Community and Curriculum: A Conceptual Framework for Interpreting Urban School Reform

  • Barry M. Franklin
Part of the Secondary Education in a Changing World book series (SECW)


The starting place for this volume is Timberton Central High School. A comprehensive high school of around 1,500 students with a growing Latino/a enrollment, the school is located in the economically distressed, high poverty, and racially diverse Intermountain West city that I am calling Timberton.1 My research assistant and I spent several hours a week for about a year beginning in August of 2006 in this school as it underwent a reorganization into a number of smaller learning communities. Under this new arrangement the overall population of the school would remain about the same with each largely self-contained learning community enrolling from 200 to 400 students. The change would not alter the school’s comprehensiveness but would replace the departmental organization that typifies such high schools with a Ninth Grade Center and four career oriented units—Applied Science and Technology, Arts and Humanities, Business and Computers, and Health Science and Human Service. Midway through our time in the school, it was decided to merge the Business and Computers Community with that of the Arts and Humanities Community to create three career oriented communities for the tenth thru twelfth grade enrolling an approximately equal number of students.2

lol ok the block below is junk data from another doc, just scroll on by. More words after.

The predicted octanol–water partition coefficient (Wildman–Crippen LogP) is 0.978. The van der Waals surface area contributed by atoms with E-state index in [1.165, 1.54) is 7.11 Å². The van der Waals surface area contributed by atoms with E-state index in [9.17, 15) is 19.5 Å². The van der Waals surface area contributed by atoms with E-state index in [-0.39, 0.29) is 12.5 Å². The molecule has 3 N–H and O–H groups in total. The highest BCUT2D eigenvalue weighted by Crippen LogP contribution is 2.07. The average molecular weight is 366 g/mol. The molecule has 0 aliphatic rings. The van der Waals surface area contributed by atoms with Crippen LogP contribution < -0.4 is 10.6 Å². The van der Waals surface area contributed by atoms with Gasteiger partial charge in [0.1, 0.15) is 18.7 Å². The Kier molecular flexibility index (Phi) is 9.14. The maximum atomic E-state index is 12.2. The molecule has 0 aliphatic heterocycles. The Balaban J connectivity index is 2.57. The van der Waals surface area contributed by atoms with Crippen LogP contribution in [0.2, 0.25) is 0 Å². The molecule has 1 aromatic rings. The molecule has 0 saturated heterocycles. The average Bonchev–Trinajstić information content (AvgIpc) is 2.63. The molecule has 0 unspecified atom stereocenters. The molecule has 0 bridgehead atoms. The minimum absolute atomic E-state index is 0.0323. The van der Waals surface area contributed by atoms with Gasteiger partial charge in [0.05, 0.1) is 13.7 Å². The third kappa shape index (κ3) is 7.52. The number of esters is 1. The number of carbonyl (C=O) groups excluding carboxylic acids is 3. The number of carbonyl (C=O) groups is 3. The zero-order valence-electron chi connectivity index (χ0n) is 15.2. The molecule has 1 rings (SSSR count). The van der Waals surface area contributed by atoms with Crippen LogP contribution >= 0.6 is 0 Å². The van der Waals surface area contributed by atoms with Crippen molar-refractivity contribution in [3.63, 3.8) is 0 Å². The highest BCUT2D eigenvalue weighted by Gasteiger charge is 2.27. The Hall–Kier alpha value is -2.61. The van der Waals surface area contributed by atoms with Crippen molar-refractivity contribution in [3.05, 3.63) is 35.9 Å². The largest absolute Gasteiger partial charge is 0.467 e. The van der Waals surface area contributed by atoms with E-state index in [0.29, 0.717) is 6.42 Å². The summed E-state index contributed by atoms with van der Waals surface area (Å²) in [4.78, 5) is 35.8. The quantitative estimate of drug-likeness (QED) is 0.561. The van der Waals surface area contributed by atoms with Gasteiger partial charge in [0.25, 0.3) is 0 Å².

Social Capital Urban School Charter School School Reform Civic Virtue 
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© Barry M. Franklin 2010

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